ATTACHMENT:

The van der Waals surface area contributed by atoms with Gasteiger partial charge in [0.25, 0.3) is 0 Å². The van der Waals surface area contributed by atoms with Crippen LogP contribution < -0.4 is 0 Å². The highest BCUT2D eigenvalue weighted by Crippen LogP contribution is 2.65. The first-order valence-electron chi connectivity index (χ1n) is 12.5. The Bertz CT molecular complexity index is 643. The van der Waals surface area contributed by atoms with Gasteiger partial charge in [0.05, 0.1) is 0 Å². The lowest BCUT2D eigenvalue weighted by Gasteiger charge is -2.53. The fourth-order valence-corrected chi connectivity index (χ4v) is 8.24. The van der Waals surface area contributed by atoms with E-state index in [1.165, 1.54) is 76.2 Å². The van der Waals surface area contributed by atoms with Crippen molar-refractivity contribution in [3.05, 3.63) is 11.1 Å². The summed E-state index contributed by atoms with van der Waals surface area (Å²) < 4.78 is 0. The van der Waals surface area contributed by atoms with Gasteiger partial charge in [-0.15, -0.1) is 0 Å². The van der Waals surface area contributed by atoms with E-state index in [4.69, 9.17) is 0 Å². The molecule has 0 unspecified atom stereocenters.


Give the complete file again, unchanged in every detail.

The van der Waals surface area contributed by atoms with Gasteiger partial charge in [0.25, 0.3) is 0 Å². The van der Waals surface area contributed by atoms with Crippen LogP contribution < -0.4 is 0 Å². The highest BCUT2D eigenvalue weighted by Crippen LogP contribution is 2.65. The first-order valence-electron chi connectivity index (χ1n) is 12.5. The Bertz CT molecular complexity index is 643. The van der Waals surface area contributed by atoms with Gasteiger partial charge in [0.05, 0.1) is 0 Å². The lowest BCUT2D eigenvalue weighted by Gasteiger charge is -2.53. The fourth-order valence-corrected chi connectivity index (χ4v) is 8.24. The van der Waals surface area contributed by atoms with E-state index in [1.165, 1.54) is 76.2 Å². The van der Waals surface area contributed by atoms with Crippen molar-refractivity contribution in [3.05, 3.63) is 11.1 Å². The summed E-state index contributed by atoms with van der Waals surface area (Å²) < 4.78 is 0. The van der Waals surface area contributed by atoms with Gasteiger partial charge in [-0.15, -0.1) is 0 Å². The van der Waals surface area contributed by atoms with E-state index in [4.69, 9.17) is 0 Å². The molecule has 0 unspecified atom stereocenters.